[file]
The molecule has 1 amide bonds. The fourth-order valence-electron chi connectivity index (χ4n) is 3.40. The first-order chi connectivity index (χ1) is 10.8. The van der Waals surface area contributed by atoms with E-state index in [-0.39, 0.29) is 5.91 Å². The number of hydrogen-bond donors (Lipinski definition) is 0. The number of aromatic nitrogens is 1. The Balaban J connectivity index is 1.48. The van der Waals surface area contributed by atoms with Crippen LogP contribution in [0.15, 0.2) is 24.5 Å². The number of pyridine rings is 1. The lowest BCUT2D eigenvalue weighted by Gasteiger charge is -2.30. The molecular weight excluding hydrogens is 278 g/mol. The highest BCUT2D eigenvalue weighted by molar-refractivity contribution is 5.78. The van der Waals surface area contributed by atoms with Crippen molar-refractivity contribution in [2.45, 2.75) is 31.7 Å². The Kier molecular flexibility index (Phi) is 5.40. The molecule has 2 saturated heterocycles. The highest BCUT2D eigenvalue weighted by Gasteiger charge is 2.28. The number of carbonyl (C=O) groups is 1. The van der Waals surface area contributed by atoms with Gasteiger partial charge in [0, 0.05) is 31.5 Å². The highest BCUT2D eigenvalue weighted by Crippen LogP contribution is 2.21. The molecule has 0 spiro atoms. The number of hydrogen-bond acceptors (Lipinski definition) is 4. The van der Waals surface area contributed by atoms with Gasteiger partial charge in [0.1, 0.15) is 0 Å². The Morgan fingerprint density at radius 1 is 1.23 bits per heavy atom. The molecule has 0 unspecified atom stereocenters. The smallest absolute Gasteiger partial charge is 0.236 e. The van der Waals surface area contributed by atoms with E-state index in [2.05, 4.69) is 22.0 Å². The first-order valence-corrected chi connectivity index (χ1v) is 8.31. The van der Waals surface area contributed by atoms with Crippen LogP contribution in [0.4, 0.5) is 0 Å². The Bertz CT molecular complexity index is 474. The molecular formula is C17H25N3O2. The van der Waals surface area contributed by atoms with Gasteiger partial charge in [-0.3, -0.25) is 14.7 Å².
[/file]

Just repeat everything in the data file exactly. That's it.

The molecule has 1 amide bonds. The fourth-order valence-electron chi connectivity index (χ4n) is 3.40. The first-order chi connectivity index (χ1) is 10.8. The van der Waals surface area contributed by atoms with E-state index in [-0.39, 0.29) is 5.91 Å². The number of hydrogen-bond donors (Lipinski definition) is 0. The number of aromatic nitrogens is 1. The Balaban J connectivity index is 1.48. The van der Waals surface area contributed by atoms with Crippen LogP contribution in [0.15, 0.2) is 24.5 Å². The number of pyridine rings is 1. The lowest BCUT2D eigenvalue weighted by Gasteiger charge is -2.30. The molecular weight excluding hydrogens is 278 g/mol. The highest BCUT2D eigenvalue weighted by molar-refractivity contribution is 5.78. The van der Waals surface area contributed by atoms with Crippen molar-refractivity contribution in [2.45, 2.75) is 31.7 Å². The Kier molecular flexibility index (Phi) is 5.40. The molecule has 2 saturated heterocycles. The highest BCUT2D eigenvalue weighted by Gasteiger charge is 2.28. The number of carbonyl (C=O) groups is 1. The van der Waals surface area contributed by atoms with Gasteiger partial charge in [0, 0.05) is 31.5 Å². The highest BCUT2D eigenvalue weighted by Crippen LogP contribution is 2.21. The molecule has 0 spiro atoms. The number of hydrogen-bond acceptors (Lipinski definition) is 4. The van der Waals surface area contributed by atoms with Gasteiger partial charge in [0.1, 0.15) is 0 Å². The Morgan fingerprint density at radius 1 is 1.23 bits per heavy atom. The molecule has 0 unspecified atom stereocenters. The smallest absolute Gasteiger partial charge is 0.236 e. The van der Waals surface area contributed by atoms with E-state index in [2.05, 4.69) is 22.0 Å². The first-order valence-corrected chi connectivity index (χ1v) is 8.31. The van der Waals surface area contributed by atoms with Crippen LogP contribution in [0.4, 0.5) is 0 Å². The Bertz CT molecular complexity index is 474. The molecular formula is C17H25N3O2. The van der Waals surface area contributed by atoms with Gasteiger partial charge in [-0.3, -0.25) is 14.7 Å².